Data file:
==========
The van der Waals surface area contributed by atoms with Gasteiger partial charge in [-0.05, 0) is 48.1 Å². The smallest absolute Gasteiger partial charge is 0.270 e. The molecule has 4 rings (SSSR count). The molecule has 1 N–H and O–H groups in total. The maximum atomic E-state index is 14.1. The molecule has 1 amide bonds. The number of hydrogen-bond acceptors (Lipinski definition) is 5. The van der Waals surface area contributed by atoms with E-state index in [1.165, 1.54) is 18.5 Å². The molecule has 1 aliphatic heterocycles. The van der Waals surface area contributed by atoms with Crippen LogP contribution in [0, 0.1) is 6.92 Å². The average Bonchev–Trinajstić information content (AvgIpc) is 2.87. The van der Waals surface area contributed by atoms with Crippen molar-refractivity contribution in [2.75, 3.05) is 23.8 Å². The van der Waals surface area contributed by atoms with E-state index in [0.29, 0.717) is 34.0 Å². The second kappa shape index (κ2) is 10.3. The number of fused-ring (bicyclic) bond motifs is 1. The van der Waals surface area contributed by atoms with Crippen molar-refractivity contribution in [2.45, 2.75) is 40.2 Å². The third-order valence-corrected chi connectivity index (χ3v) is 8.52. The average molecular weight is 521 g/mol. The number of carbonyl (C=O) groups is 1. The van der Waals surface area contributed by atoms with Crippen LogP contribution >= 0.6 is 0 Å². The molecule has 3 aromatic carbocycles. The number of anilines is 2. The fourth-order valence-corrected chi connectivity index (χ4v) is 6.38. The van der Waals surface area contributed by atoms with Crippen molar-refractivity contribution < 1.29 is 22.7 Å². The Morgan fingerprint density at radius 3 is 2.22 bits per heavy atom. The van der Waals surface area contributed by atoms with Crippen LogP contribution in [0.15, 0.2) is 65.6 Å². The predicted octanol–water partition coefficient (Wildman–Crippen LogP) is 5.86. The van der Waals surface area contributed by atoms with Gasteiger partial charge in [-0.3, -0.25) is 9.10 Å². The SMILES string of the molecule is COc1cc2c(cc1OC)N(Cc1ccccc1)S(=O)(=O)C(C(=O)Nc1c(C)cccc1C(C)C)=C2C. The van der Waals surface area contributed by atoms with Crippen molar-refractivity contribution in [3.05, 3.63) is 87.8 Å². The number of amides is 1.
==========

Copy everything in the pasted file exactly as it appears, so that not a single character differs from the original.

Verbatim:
The van der Waals surface area contributed by atoms with Gasteiger partial charge in [-0.05, 0) is 48.1 Å². The smallest absolute Gasteiger partial charge is 0.270 e. The molecule has 4 rings (SSSR count). The molecule has 1 N–H and O–H groups in total. The maximum atomic E-state index is 14.1. The molecule has 1 amide bonds. The number of hydrogen-bond acceptors (Lipinski definition) is 5. The van der Waals surface area contributed by atoms with E-state index in [1.165, 1.54) is 18.5 Å². The molecule has 1 aliphatic heterocycles. The van der Waals surface area contributed by atoms with Crippen LogP contribution in [0, 0.1) is 6.92 Å². The average Bonchev–Trinajstić information content (AvgIpc) is 2.87. The van der Waals surface area contributed by atoms with Crippen molar-refractivity contribution in [2.75, 3.05) is 23.8 Å². The van der Waals surface area contributed by atoms with E-state index in [0.29, 0.717) is 34.0 Å². The second kappa shape index (κ2) is 10.3. The number of fused-ring (bicyclic) bond motifs is 1. The van der Waals surface area contributed by atoms with Crippen molar-refractivity contribution in [2.45, 2.75) is 40.2 Å². The third-order valence-corrected chi connectivity index (χ3v) is 8.52. The average molecular weight is 521 g/mol. The number of carbonyl (C=O) groups is 1. The van der Waals surface area contributed by atoms with Crippen LogP contribution >= 0.6 is 0 Å². The molecule has 3 aromatic carbocycles. The number of anilines is 2. The fourth-order valence-corrected chi connectivity index (χ4v) is 6.38. The van der Waals surface area contributed by atoms with Crippen molar-refractivity contribution < 1.29 is 22.7 Å². The Morgan fingerprint density at radius 3 is 2.22 bits per heavy atom. The van der Waals surface area contributed by atoms with Crippen LogP contribution in [0.15, 0.2) is 65.6 Å². The predicted octanol–water partition coefficient (Wildman–Crippen LogP) is 5.86. The van der Waals surface area contributed by atoms with Gasteiger partial charge in [-0.3, -0.25) is 9.10 Å². The SMILES string of the molecule is COc1cc2c(cc1OC)N(Cc1ccccc1)S(=O)(=O)C(C(=O)Nc1c(C)cccc1C(C)C)=C2C. The van der Waals surface area contributed by atoms with Crippen molar-refractivity contribution in [3.05, 3.63) is 87.8 Å². The number of amides is 1.